Saturday, April 30, 2011

Needed: A Clearer Crystal Ball

THERE were relatively few persuasive warnings during the 1920s that the Great Depression was on its way, and few argued convincingly during the last decade that the most recent economic crisis was near. So it’s easy to conclude that because we didn’t see these events coming, nothing could have been done to prevent them.

In fact, some people view the recent crisis as just another “black swan event,” one of those outliers, as popularized by Nassim Taleb, that come out of the blue. And it’s clear that a lot of smart people simply didn’t see the housing bubble, the instability of our financial sector or the shock that came in 2007 and 2008.

But the theory of outlier events doesn’t actually say that they cannot eventually be predicted. Many of them can be, if the right questions are asked and we use new and better data. Hurricanes, for example, were once black-swan events. Now we can forecast their likely formation and path pretty well, enough to significantly reduce the loss of life.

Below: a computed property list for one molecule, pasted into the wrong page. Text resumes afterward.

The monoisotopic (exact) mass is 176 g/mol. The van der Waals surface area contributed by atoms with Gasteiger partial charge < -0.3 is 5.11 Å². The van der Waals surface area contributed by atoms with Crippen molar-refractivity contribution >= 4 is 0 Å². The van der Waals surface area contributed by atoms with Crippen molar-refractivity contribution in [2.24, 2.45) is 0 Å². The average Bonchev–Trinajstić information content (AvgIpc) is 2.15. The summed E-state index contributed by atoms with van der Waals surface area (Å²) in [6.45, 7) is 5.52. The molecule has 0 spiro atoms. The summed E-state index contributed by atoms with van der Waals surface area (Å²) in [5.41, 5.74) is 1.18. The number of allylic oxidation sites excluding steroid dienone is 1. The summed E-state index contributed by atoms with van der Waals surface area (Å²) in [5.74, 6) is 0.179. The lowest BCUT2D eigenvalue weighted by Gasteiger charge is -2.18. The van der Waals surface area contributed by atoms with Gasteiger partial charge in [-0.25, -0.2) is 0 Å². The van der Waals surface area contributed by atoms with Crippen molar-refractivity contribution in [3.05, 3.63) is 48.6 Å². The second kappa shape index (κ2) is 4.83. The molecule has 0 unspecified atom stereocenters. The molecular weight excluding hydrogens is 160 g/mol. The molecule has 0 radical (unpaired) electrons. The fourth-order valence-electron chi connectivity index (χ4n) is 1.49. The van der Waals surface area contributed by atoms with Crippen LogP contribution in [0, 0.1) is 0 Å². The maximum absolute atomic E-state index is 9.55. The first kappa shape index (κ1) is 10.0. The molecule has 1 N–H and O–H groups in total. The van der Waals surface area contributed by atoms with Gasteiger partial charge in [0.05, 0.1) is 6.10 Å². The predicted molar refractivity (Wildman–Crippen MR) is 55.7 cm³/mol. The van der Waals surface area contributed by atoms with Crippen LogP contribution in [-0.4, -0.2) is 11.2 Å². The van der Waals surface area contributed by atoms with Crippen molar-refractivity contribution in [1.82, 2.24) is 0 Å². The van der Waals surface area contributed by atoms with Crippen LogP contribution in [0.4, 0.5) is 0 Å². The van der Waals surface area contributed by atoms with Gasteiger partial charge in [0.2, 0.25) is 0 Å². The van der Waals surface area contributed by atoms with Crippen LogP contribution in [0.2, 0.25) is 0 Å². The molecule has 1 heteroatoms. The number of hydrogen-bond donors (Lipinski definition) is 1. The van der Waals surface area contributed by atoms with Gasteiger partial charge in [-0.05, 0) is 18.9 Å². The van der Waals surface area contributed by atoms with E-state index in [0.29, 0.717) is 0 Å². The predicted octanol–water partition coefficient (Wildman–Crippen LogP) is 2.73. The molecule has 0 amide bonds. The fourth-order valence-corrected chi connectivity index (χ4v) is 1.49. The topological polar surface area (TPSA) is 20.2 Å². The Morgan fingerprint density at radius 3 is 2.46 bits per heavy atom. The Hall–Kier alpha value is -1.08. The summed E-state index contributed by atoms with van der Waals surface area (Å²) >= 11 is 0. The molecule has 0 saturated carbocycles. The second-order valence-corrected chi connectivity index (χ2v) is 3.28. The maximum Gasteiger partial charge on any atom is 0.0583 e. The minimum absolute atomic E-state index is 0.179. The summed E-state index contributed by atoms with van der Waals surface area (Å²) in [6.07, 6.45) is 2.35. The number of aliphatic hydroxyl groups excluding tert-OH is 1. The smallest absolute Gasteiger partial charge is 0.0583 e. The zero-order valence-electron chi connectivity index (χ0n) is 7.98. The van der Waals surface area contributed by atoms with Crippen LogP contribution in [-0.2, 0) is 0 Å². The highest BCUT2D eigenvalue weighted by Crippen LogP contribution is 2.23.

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1 comment:

  1. Regarding this column's statement that "[t]oday, our prosperity depends on finance, and on its associated disciplines of accounting and macro-economics":

    A different point of view: our prosperity depends on the 100+ million Americans who get out of bed each workday to go to work and on advances in science, engineering, and technology.